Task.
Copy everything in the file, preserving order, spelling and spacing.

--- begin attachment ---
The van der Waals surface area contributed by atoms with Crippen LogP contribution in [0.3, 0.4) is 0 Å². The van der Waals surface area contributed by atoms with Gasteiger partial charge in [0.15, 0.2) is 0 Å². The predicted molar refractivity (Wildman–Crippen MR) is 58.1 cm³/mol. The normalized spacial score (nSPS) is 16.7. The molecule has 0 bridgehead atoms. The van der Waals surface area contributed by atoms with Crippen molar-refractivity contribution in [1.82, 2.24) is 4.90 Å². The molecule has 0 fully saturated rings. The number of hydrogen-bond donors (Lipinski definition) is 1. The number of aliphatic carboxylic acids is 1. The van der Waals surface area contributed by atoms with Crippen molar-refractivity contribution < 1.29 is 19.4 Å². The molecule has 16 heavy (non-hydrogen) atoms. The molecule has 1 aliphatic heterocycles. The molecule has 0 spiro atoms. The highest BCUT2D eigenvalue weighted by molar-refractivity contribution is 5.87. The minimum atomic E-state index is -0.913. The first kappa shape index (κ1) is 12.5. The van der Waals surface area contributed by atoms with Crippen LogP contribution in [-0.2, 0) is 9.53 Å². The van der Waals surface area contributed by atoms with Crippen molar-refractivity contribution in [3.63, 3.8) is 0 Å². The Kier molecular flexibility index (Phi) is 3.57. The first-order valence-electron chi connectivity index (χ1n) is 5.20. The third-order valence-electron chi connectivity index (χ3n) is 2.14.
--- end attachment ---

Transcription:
The van der Waals surface area contributed by atoms with Crippen LogP contribution in [0.3, 0.4) is 0 Å². The van der Waals surface area contributed by atoms with Gasteiger partial charge in [0.15, 0.2) is 0 Å². The predicted molar refractivity (Wildman–Crippen MR) is 58.1 cm³/mol. The normalized spacial score (nSPS) is 16.7. The molecule has 0 bridgehead atoms. The van der Waals surface area contributed by atoms with Crippen molar-refractivity contribution in [1.82, 2.24) is 4.90 Å². The molecule has 0 fully saturated rings. The number of hydrogen-bond donors (Lipinski definition) is 1. The number of aliphatic carboxylic acids is 1. The van der Waals surface area contributed by atoms with Crippen molar-refractivity contribution < 1.29 is 19.4 Å². The molecule has 16 heavy (non-hydrogen) atoms. The molecule has 1 aliphatic heterocycles. The molecule has 0 spiro atoms. The highest BCUT2D eigenvalue weighted by molar-refractivity contribution is 5.87. The minimum atomic E-state index is -0.913. The first kappa shape index (κ1) is 12.5. The van der Waals surface area contributed by atoms with Crippen LogP contribution in [-0.2, 0) is 9.53 Å². The van der Waals surface area contributed by atoms with Crippen molar-refractivity contribution in [3.63, 3.8) is 0 Å². The Kier molecular flexibility index (Phi) is 3.57. The first-order valence-electron chi connectivity index (χ1n) is 5.20. The third-order valence-electron chi connectivity index (χ3n) is 2.14.